And then, there was Michelle—Mich—Elle—my cousin—who couldn’t remember a time when she wasn’t chubby. Like being short, being chubby feels like you’re on the wrong spectrum of everything.
Elle went to Nazareth school—a Roman-Catholic elementary school—famous, expensive, and for the elite. In Primary 1, Elle could remember seeing that Uju, the most popular girl in her class, weighed only thirty-three pounds. She knew this because every pupil was weighed in front of the classroom while everyone watched, on an industrial postal scale during physical and health education class. This was by far the most embarrassing moment in Mich’s life—she would later cry herself to sleep that night.
She was so envious, and equally so ashamed—envious of those who fitted nicely in the medium school-uniform size, and ashamed that she weighed a whooping sixty-four pounds, and everybody in school already knew that.
Some of the first mathematics Elle understood was that she was closer to twice the weight of Uju than to Uju's actual weight. "Don't be closer to twice the weight of your friend than to her actual weight," Elle would constantly remind herself every day that she wasn’t beautiful. Everyone at school called her "fatso, fat-ass, and even a 'whale'," including Ahren.
Ahren was a very handsome kid from Germany who'd moved to Lagos as a foreign exchange student. He was loved by teachers, well, because he was white, and by students because he was good-looking, played basketball, and had an interesting German accent. Also, people couldn't believe the stuff he'd done in Germany, like smoke, drive a car, have sex, and even hold a gun. Nobody knew if these things were true, but Nigerian kids were very gullible to the words of a white boy. During lunch breaks, small crowds would form around Ahren as he shared stories from his past. Once, he shot a dog with an AK-47. He was so popular in school that you could barely stare at him without being blinded by coolness.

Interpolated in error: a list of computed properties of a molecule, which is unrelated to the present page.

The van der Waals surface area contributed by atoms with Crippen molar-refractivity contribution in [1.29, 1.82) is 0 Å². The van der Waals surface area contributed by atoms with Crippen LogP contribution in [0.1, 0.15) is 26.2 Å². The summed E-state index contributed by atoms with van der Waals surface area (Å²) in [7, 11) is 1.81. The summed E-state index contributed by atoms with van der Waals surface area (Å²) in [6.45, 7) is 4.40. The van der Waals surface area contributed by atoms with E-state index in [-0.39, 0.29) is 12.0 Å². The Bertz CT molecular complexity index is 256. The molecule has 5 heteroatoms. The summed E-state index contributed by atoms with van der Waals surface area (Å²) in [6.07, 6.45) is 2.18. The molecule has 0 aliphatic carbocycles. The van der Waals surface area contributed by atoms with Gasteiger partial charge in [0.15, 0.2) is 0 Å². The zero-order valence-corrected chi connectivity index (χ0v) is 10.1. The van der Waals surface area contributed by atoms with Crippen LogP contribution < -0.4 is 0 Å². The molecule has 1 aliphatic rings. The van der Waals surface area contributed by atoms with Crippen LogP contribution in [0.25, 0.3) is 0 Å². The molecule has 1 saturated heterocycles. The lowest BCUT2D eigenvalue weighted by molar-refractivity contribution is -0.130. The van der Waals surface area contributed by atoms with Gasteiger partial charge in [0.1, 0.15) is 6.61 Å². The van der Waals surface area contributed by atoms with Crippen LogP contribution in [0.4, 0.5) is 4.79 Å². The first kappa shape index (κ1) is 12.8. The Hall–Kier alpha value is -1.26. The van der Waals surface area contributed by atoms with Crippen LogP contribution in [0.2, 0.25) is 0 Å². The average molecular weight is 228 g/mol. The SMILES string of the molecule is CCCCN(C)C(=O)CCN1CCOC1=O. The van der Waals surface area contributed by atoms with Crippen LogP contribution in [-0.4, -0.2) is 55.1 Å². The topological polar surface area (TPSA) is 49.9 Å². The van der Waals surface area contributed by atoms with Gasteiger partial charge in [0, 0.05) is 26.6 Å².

One day, Michelle was returning to class after lunch break, and passed where Ahren and his friends were standing.
"You would actually be really pretty if you lost weight," said Ahren with an expression on his face that was so earnest and gentle, as though what he had really said was: "You remind me of a beautiful sunset in Germany." It was confusing. All Elle could muster as a reply to his insulting comment was "thank you".
Elle was hurt because it came from the boy she had fantasized about on countless nights. "Maybe he has only been around extremely skinny German girls his whole first-world life, and didn't know Nigerian girls had access to fufu," Elle will rationalize Ahren's words. But then he would go on to call her a ‘whale’ the following day, and Elle who couldn’t handle the pain, would overdose later on that same day. Elle had tried countless times to lose weight, but it wasn't feasible—she had virtually no hobbies, except swallowing everything in sight, and no self-discipline that she couldn't stop, no matter how hard she tried.
After Elle's passing, I found a note Elle had written on the night of her death, in my Bible, between the chapters of Proverbs. She highlighted a verse for me: Proverbs 23:2, which reads, "and put a knife to your throat if you are given to gluttony." Elle was closest to me. Her note read:
"When you'll be reading this, I'll probably be dead already. I would first like to tell you that I am very sorry for the way things turned out. I did not want to live a short life and there are so many things I wanted to do and things I wanted to say to you, and everybody I know and love.
I used to love myself very much, because you and all my family loved me. But then, the world didn't accept me. They rejected me. Nobody wanted to hang out with me. They called me names, mocked me, and talked about me when I was not around or looking. I was never good at speaking my mind, and telling you about everything that had been going on at school, and for that I apologize.
I hope you all will forgive me for what I've done, but the Bible rejected me too."
I couldn't stop crying as I stared lifelessly at her beautifully ugly handwriting. The world was short of an angel who was too little to understand the beautiful words she'd read.